One of my greatest pleasures with collecting insects is not only the sights of the habitats that I visit, but the sounds. How many a night I’ve spent camped out in the Ozarks and watched royal moths fluttering at the blacklight sheet while dueling katydids traded their raspy “ch ch ch“s in the tree branches above and a whip-poor-will sang it’s haunting, eponymous song off in the distance. What joy to be hiking the canyon-lands out west and hear the musical, descending “t-te-tee-teee-teew-teeew-teeeew-teeeeew” of the canyon wren echoing off the tall, sheer rock faces. Even large-treed urban parks offer the hypnotizing “wee-er, wee-er, wee-er, weeeeeeeee” of scissor grinder cicadas (Tibicen pruinosa) on a hot summer night. Ah—cicadas! Few other animals can match their ability to fill a landscape with song, and with more than 100 species in North America it’s a safe bet that no matter where you go you can hear cicadas.
Scissor grinders were the cicadas of my urban youth in Kansas City; I was a teenager the first time I heard the rich, pulsing buzz of bush cicadas (Tibicen dorsata) in the prairies around my house farther east in Blue Springs; and I experienced my first periodical cicada (Magicicada spp.) event as a young adult in St. Louis with Brood XIX and their whirring, “flying saucer” chorus. More recently, I’ve made several trips to the western Great Plains, where particularly large cicadas known as “cactus dodgers” (Cacama valvata) perch on prickly pear (Opuntia spp.) and cholla (Cylindropuntia imbricata) cacti and sing their loud, distinctive songs in the scorching, mid-summer heat. The male song has been described as a high pitched “metallic zing” (Beamer & Beamer 1930) or as an intense shrill, often in short bursts (Kondratieff et al. 2002); however, to me it sounds like a dull-bladed table saw cutting through a piece of ironwood and hitting a nail!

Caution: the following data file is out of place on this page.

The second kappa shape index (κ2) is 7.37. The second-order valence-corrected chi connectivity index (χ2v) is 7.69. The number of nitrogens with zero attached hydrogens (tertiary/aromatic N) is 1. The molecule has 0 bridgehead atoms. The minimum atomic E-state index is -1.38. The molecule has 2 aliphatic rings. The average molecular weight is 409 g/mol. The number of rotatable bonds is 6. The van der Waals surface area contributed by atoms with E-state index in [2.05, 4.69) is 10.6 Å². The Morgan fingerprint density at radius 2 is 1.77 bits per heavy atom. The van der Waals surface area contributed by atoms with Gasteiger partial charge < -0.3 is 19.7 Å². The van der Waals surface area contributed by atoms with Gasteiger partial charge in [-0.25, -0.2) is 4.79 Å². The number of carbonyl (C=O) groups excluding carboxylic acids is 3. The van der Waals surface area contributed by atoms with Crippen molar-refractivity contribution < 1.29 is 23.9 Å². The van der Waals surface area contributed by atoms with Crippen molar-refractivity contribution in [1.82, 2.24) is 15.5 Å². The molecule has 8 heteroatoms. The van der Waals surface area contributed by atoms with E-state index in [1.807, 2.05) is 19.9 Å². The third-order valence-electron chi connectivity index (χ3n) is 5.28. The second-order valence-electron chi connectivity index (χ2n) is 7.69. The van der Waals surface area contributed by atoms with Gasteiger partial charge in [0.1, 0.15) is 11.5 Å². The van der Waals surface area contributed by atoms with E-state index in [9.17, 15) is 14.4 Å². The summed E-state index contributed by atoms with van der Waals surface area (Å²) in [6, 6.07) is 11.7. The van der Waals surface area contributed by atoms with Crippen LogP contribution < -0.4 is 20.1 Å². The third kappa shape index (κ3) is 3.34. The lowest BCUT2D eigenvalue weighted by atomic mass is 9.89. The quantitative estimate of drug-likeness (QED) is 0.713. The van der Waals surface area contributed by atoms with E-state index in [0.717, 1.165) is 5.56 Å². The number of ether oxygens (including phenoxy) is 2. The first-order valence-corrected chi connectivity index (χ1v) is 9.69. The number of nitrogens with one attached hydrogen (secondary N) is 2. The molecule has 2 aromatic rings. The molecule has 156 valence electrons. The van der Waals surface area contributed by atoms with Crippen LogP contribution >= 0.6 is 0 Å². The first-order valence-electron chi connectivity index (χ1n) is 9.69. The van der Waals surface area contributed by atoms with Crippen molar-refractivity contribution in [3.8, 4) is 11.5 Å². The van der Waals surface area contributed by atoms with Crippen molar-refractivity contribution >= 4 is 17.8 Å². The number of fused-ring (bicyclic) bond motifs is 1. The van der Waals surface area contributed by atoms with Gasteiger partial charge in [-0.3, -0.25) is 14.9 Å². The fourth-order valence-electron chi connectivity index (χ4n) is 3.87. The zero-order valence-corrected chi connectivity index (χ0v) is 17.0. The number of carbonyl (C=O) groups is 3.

Fast flying and alert, cactus dodgers often defy the attempts of collectors (Kondratieff et al. 2002) and have the amazing ability to usually land safely on their spined hosts without becoming impaled (although occasionally this does happen—see photo below). The perils of dodging cactus spines, however, seem to pale compared with the benefits of utilizing these widespread hosts, as the association appears to have facilitated the spread of the species into a wide variety of environments across the southern Great Plains and westward to California (Sanborn & Phillips 2013).
The photos in this post were taken during late June 2014 in the scorching, cholla-studded, shortgrass prairies of southeastern Colorado and northeastern New Mexico. Given their alertness and fast flying capabilities, they were a challenge to photograph before eventually finding the somewhat more cooperative subjects shown in the above photographs. Eventually, I was lucky enough to encounter two individuals sitting on a dead cholla stem in the mid-afternoon heat near Vogel Canyon, Colorado, one of which (the lower) was singing (and thus a male) and the other I surmised to be a female (this I confirmed once I got a better look through my camera viewfinder).
The male was creeping slowly towards the female as it sang, pausing occasionally and interrupting his song before resuming both. I presumed I was witnessing courtship singing, a behavior Kondratieff et al. (2002) have described in detail. They observed males perched on the ends of branches producing long, wavering, repeated shrills as they moved closer to the female. The song changed to a long shrill followed by shorter sequence of shrills as they made their final approach, which was followed by touching with the legs, mounting, and copulation.
Unfortunately for this male, the female was already in the act of oviposition (poor male—wasting his time flirting with a married woman!). In cactus, females oviposit almost exclusively in dry, dead, skeletonized stems and rarely utilize green material (Beamer & Beamer 1930). The eggs laid by this female might remain in the dry stem for another three months or more, where they will await a fall rainstorm to wet the stem and ground and bring cooler temperatures to improve their chances of survival before hatching, dropping to the ground, burrowing into the soil, and searching for roots upon which they can feed.
Beamer, L. D. & R. H. Beamer. 1930. Biological notes on some western cicadas. Journal of the New York Entomological Society 38(3):291—305 [pdf].
Kondratieff, B. C., A. R. Ellingson & D. A. Leatherman. 2002. Insects of Western North America 2. The Cicadas of Colorado (Homoptera: Cicadidae, Tibicinidae). Contributions of the C. P. Gillette Museum of Arthropod Diversity, Department of Bioagricultural Sciences & Pest Management, Colorado State University, Fort Collins, 63 pp. [pdf].
Sanborn, A. F. & P. K. Phillips. 2013. Biogeography of the Cicadas (Hemiptera: Cicadidae) of North America, North of Mexico. Diversity 5:166–239 (doi:10.3390/d5020166) [abstract].
© Ted C. MacRae 2014